The Leland Ponytail softball state champs earn the coveted Sportsmanship Trophy at World Series.
The Leland Ponytail softball team recently defeated six other teams in the double-elimination tournament to win the state title, which sent them to the World Series in Alexandria, Louisiana. Although they came in fifth place out of 12 teams in that tournament, these 11 and 12-year-olds earned the Sportsmanship trophy.
“That’s a huge accomplishment,” says manager and first base coach Jade Howard, whose daughter, Jada Thomas, is pitcher and also plays short stop on the team. “Our kids have that good Southern hospitality. On the ballfield it’s grit. When the game is over, our girls are congratulating the other team, even if we lost.” She adds that Leland was the only team out of the whole World Series doing that.
Howard says the Sportsmanship trophy is about 4 feet tall, bigger than the championship trophy, and will probably be displayed in the Leland Dixie Complex.
“[That award] is huge to me,” says assistant coach David Thrift, whose daughter, Lilly Thrift, is center fielder. “It tells me the parents and coaches are doing their job. The girls propped up other teams and cheered them on. I would like that World Series trophy, but I am far more proud of those girls for doing it the right way [with sportsmanship].”
Third base coach Eddie Wittkofsky says Leland stayed on the field after they defeated Tennessee and sang songs and clapped as every girl on that team was recognized and given their medals. The director of the Tennessee team told him they appreciated the respect. “That shows we teach the girls values, not just softball,” Wittkofsky says.
Kassira Harrelson, member of the Leland Dixie Softball board, says, “As a board member, it makes me proud that this is the team that represented North Carolina in the World Series. The Sportsmanship award is probably the most prestigious award you can get.”
Howard adds another point. When Leland played Alabama, one of the Leland players got hurt. Usually when a player gets hurt, everybody takes a knee. “Our girls were the only ones taking a knee,” she says. “It just shows the compassion, not just for themselves but for other people around them. Our parents were cheering on the other teams as well. There’s no point in being nasty to each other. Our parents were so classy and amazing through this whole experience.”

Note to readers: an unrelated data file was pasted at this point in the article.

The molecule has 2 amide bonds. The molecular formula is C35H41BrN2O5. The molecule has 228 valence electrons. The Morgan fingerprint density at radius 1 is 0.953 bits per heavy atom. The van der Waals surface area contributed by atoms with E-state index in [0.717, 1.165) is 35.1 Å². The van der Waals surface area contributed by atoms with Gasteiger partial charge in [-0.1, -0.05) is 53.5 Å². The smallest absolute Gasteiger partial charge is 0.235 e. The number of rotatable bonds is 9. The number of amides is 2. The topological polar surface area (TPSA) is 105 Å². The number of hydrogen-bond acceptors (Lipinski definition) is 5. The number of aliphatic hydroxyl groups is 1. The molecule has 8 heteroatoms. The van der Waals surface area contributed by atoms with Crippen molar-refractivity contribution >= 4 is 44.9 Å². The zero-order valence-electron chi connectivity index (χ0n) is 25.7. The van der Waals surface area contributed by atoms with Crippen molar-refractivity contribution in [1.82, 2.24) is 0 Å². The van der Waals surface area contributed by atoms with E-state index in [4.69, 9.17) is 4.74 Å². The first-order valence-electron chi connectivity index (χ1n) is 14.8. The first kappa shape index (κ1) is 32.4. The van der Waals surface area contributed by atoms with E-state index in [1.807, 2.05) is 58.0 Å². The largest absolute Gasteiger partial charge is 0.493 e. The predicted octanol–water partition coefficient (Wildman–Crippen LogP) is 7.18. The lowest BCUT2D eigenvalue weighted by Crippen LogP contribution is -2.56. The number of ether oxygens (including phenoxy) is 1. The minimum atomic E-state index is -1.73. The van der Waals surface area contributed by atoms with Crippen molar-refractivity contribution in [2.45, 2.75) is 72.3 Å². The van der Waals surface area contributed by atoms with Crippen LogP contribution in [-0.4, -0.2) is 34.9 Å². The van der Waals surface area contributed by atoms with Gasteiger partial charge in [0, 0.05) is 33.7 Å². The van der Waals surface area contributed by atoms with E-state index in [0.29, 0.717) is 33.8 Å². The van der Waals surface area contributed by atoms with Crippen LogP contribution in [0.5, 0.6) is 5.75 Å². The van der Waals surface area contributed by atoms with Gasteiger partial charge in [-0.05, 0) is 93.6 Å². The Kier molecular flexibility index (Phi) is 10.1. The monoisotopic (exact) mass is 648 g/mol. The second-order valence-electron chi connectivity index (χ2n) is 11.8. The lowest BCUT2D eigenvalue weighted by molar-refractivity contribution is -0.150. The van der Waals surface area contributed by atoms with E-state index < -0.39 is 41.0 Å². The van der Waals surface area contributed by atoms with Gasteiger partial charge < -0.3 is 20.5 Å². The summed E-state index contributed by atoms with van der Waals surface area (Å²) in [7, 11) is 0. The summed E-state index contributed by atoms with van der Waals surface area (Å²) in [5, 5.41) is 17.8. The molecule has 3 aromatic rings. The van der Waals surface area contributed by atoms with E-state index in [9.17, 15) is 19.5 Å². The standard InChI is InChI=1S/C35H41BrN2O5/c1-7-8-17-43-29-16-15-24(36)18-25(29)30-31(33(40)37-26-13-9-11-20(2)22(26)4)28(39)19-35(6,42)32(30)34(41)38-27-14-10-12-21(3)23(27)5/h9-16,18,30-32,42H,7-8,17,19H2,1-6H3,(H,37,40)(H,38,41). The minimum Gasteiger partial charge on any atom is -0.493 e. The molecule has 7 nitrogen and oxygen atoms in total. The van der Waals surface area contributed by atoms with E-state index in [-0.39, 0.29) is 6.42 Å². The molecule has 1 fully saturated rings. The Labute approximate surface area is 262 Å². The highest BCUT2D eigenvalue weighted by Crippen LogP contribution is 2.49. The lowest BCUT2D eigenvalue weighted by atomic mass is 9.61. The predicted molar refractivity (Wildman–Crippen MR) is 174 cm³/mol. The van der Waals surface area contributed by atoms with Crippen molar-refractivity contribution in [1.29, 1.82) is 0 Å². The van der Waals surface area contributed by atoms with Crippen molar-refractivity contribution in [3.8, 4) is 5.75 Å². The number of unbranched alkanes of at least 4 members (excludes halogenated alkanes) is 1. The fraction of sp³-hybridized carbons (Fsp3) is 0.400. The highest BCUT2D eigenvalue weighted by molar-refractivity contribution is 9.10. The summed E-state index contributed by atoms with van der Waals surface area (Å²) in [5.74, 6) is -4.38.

The coaches emphasize that they along with the team, parents and community, consider themselves a family. “It was the biggest group of family as far as working toward a common goal that I’ve ever been part of,” Thrift says.
“Without the parents and the community support there’s no way we ever get to [the World Series],” Wittkofsky says. Fundraising garnered $21,000, which was divided evenly among the girls to pay for expenses to Alexandria.
All coaches and Harrelson cite the last two games against South Brunswick at the state tournament as the most challenging of all the games they played. They had lost twice to South Brunswick in the District tournament but as second place winners were invited to Cherryville, where the state tournament was held. As teams were eliminated, it came down to South Brunswick being undefeated while Leland had one loss: to South Brunswick. “We had to beat them back-to-back in order to win the state title,” Howard says.
She explains that the girls’ performance at the first South Brunswick game was phenomenal. “After they won that game, there was nothing to stop them. They were on cloud nine.” The score was 7-6. Only 45 minutes later, they had to face the team again. They won the second game 5-4.
“It’s a phenomenal experience to watch them come together and realize they are a team and they were all in it together,” Thrift says.
With 12 teams at the World Series, Howard says the game against Tennessee was the hardest to win.
“We got a lead in the first inning by 12 runs,” she says. “By the 3rd inning, the girls started slacking off and having more fun instead of playing hard.” Tennessee began scoring. “We had a ‘Come to Jesus’ meeting and told the girls how fast tables turn. Once they realized that, it was 100 percent heart.” Leland won 12-9.
“I’m excited and happy for what these girls accomplished,” Wittkofsky says. “They left an impact out there as far as how good they played and the sportsmanship they had. I’m proud to be part of it.”
“These girls left the impression on everybody there on who North Carolina is,” Howard adds.